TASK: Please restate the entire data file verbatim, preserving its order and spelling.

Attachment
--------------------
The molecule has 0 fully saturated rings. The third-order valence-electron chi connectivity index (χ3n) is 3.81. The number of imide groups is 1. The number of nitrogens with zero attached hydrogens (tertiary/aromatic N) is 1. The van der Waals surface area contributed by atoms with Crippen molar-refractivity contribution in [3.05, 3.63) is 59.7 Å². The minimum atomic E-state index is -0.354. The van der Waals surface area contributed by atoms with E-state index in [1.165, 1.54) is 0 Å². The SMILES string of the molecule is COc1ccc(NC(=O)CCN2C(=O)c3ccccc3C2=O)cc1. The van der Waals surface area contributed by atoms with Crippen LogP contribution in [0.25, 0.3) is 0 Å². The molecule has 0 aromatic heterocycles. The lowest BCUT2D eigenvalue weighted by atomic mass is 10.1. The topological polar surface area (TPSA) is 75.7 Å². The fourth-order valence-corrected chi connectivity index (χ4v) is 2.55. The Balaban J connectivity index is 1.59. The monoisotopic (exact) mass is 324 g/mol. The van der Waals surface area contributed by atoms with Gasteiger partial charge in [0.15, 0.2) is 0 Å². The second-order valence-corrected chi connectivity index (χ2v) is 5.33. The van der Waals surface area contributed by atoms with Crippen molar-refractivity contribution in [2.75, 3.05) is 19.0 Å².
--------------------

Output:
The molecule has 0 fully saturated rings. The third-order valence-electron chi connectivity index (χ3n) is 3.81. The number of imide groups is 1. The number of nitrogens with zero attached hydrogens (tertiary/aromatic N) is 1. The van der Waals surface area contributed by atoms with Crippen molar-refractivity contribution in [3.05, 3.63) is 59.7 Å². The minimum atomic E-state index is -0.354. The van der Waals surface area contributed by atoms with E-state index in [1.165, 1.54) is 0 Å². The SMILES string of the molecule is COc1ccc(NC(=O)CCN2C(=O)c3ccccc3C2=O)cc1. The van der Waals surface area contributed by atoms with Crippen LogP contribution in [0.25, 0.3) is 0 Å². The molecule has 0 aromatic heterocycles. The lowest BCUT2D eigenvalue weighted by atomic mass is 10.1. The topological polar surface area (TPSA) is 75.7 Å². The fourth-order valence-corrected chi connectivity index (χ4v) is 2.55. The Balaban J connectivity index is 1.59. The monoisotopic (exact) mass is 324 g/mol. The van der Waals surface area contributed by atoms with Gasteiger partial charge in [0.15, 0.2) is 0 Å². The second-order valence-corrected chi connectivity index (χ2v) is 5.33. The van der Waals surface area contributed by atoms with Crippen molar-refractivity contribution in [2.75, 3.05) is 19.0 Å².